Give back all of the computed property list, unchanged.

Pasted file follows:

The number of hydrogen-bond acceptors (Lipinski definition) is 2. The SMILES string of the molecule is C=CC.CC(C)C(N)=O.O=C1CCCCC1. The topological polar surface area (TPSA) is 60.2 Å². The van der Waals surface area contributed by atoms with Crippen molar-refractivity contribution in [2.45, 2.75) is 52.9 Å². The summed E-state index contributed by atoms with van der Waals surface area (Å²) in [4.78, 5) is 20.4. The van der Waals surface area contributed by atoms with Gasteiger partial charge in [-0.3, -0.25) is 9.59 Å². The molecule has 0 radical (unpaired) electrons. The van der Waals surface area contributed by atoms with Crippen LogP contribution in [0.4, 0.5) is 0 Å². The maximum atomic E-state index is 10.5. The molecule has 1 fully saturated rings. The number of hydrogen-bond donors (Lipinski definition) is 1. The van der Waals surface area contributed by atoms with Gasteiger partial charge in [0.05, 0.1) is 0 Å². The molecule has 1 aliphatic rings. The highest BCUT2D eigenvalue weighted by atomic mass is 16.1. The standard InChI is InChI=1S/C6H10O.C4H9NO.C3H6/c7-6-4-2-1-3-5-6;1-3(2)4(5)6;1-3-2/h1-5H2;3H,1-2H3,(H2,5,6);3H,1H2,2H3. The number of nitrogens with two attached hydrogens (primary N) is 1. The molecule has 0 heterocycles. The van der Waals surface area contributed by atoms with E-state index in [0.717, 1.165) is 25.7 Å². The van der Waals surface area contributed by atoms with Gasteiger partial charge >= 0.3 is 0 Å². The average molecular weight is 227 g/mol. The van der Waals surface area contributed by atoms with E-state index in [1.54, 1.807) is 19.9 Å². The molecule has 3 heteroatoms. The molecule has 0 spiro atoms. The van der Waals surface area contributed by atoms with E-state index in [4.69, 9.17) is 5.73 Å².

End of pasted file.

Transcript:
The number of hydrogen-bond acceptors (Lipinski definition) is 2. The SMILES string of the molecule is C=CC.CC(C)C(N)=O.O=C1CCCCC1. The topological polar surface area (TPSA) is 60.2 Å². The van der Waals surface area contributed by atoms with Crippen molar-refractivity contribution in [2.45, 2.75) is 52.9 Å². The summed E-state index contributed by atoms with van der Waals surface area (Å²) in [4.78, 5) is 20.4. The van der Waals surface area contributed by atoms with Gasteiger partial charge in [-0.3, -0.25) is 9.59 Å². The molecule has 0 radical (unpaired) electrons. The van der Waals surface area contributed by atoms with Crippen LogP contribution in [0.4, 0.5) is 0 Å². The maximum atomic E-state index is 10.5. The molecule has 1 fully saturated rings. The number of hydrogen-bond donors (Lipinski definition) is 1. The van der Waals surface area contributed by atoms with Gasteiger partial charge in [0.05, 0.1) is 0 Å². The molecule has 1 aliphatic rings. The highest BCUT2D eigenvalue weighted by atomic mass is 16.1. The standard InChI is InChI=1S/C6H10O.C4H9NO.C3H6/c7-6-4-2-1-3-5-6;1-3(2)4(5)6;1-3-2/h1-5H2;3H,1-2H3,(H2,5,6);3H,1H2,2H3. The number of nitrogens with two attached hydrogens (primary N) is 1. The molecule has 0 heterocycles. The van der Waals surface area contributed by atoms with E-state index in [0.717, 1.165) is 25.7 Å². The van der Waals surface area contributed by atoms with Gasteiger partial charge >= 0.3 is 0 Å². The average molecular weight is 227 g/mol. The van der Waals surface area contributed by atoms with E-state index in [1.54, 1.807) is 19.9 Å². The molecule has 3 heteroatoms. The molecule has 0 spiro atoms. The van der Waals surface area contributed by atoms with E-state index in [4.69, 9.17) is 5.73 Å².